- The arcade version of Dance Dance Revolution 3rd MIX has a hidden "2nd Mix" mode that allows you to play songs from DDR 1st and 2nd Mixes, with the exception of "Strictly Business". And much thankfully, with 3rd Mix's difficulty selection method so you don't have to enter a code for Another or Maniac difficulties. In comparison, 2nd MIX gets revisited as a separate mode again in Dance Dance Revolution X3, this time in higher resolution and with the actual 2nd MIX interface, rather than just swapping out songlists and keeping the interface intact. Subverted, in that 2nd MIX mode includes two brand new boss songs that weren't there in the original version.
- In Kirby Super Star, the first game that you're allowed to play, Spring Breeze, is actually a condensed remake of the first game in the series, Kirby's Dream Land. (minus Castle Lololo and Kaboola)
- Kirby Super Star Ultra not only has Spring Breeze, but a remake of Dream Land's Extra Game (essentially Hard mode) called Revenge of the King (which brings back Kaboola).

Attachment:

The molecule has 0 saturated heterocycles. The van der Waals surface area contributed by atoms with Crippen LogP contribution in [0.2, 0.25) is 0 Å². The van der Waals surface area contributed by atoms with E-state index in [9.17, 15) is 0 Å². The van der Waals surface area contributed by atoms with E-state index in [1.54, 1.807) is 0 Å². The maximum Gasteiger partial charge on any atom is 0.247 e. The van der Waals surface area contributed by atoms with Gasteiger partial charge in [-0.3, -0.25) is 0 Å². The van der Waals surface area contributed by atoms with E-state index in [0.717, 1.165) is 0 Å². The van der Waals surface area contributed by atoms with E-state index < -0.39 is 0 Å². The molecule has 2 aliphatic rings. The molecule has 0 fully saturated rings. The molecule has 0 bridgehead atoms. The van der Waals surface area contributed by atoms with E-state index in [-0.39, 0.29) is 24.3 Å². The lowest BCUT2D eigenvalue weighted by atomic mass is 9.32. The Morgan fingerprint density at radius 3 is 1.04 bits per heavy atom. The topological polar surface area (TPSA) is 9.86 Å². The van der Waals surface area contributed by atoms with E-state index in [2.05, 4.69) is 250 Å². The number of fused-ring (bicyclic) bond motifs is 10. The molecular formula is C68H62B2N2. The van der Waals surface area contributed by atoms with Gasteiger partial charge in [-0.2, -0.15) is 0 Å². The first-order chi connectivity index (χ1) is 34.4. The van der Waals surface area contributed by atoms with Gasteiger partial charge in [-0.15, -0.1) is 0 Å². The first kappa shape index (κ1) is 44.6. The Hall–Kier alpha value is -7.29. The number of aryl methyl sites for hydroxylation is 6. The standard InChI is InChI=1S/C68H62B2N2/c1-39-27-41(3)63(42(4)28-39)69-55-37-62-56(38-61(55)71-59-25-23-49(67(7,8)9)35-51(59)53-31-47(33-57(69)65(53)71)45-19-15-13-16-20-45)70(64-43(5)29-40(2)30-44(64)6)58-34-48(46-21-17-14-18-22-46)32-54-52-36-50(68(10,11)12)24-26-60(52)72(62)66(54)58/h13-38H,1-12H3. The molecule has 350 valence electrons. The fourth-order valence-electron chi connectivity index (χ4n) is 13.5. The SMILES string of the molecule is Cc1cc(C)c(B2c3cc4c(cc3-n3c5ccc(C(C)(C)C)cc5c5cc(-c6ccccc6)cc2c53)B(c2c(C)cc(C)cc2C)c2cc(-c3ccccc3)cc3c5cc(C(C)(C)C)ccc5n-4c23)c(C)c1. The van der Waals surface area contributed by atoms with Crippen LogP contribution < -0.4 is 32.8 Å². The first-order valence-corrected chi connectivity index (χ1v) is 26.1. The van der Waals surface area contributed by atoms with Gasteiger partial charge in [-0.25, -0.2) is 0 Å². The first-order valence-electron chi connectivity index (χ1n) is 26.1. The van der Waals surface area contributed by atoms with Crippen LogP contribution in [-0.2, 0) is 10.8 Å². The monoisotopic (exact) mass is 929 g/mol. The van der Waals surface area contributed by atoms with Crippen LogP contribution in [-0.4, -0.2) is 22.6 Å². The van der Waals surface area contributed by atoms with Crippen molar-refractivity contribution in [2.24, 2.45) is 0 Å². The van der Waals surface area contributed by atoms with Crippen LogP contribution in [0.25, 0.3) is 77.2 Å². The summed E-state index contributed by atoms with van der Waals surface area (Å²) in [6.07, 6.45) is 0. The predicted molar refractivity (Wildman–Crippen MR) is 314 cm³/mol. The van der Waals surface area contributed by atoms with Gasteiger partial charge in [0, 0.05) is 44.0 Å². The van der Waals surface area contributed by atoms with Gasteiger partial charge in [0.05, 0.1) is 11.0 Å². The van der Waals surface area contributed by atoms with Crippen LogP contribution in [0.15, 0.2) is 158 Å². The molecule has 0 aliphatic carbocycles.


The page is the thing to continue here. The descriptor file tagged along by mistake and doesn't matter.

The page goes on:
- Tekken 5 included fully-playable Arcade versions of the first three Tekken games. You can also unlock the full version of Namco's old space shooter Star Blade by finding the spaceship from that game in one of the stages of Devil Within. Usually you get to play the first part of the game when Tekken 5 itself is starting up.
- Fire Emblem: Mystery of the Emblem had this in a sense. It contained both a remake of the first and its sequel, though both were available from the beginning. In turn, its remake New Mystery of the Emblem contains remakes of the obscure BS Fire Emblem: Akaneia Saga Satellaview games as unlockable bonuses.
- The Xbox version of the remake of Spy Hunter included the original Spy Hunter Arcade Game.
- Super Famicom Wars has all the maps from the original Famicom Wars in addition to all the new ones made for the game.
- Unusually for a current-gen precursor, the entire (slightly-altered) Story Mode of Dissidia: Final Fantasy is included in its sequel.
- A visual novel example, Narcissu is added as an embedded package to its prequel, called "Narcissu ~Side 2nd~".
- Alice: Madness Returns includes a high-definition port of the original game as a bonus to players who are willing to pay extra, or those who preordered the game in advance.
- Left 4 Dead 2 now contains ports of all the campaigns from the first Left 4 Dead.
- Tron 2.0: Killer App for the Game Boy Advance incorporates the old Tron Arcade Games by Midway.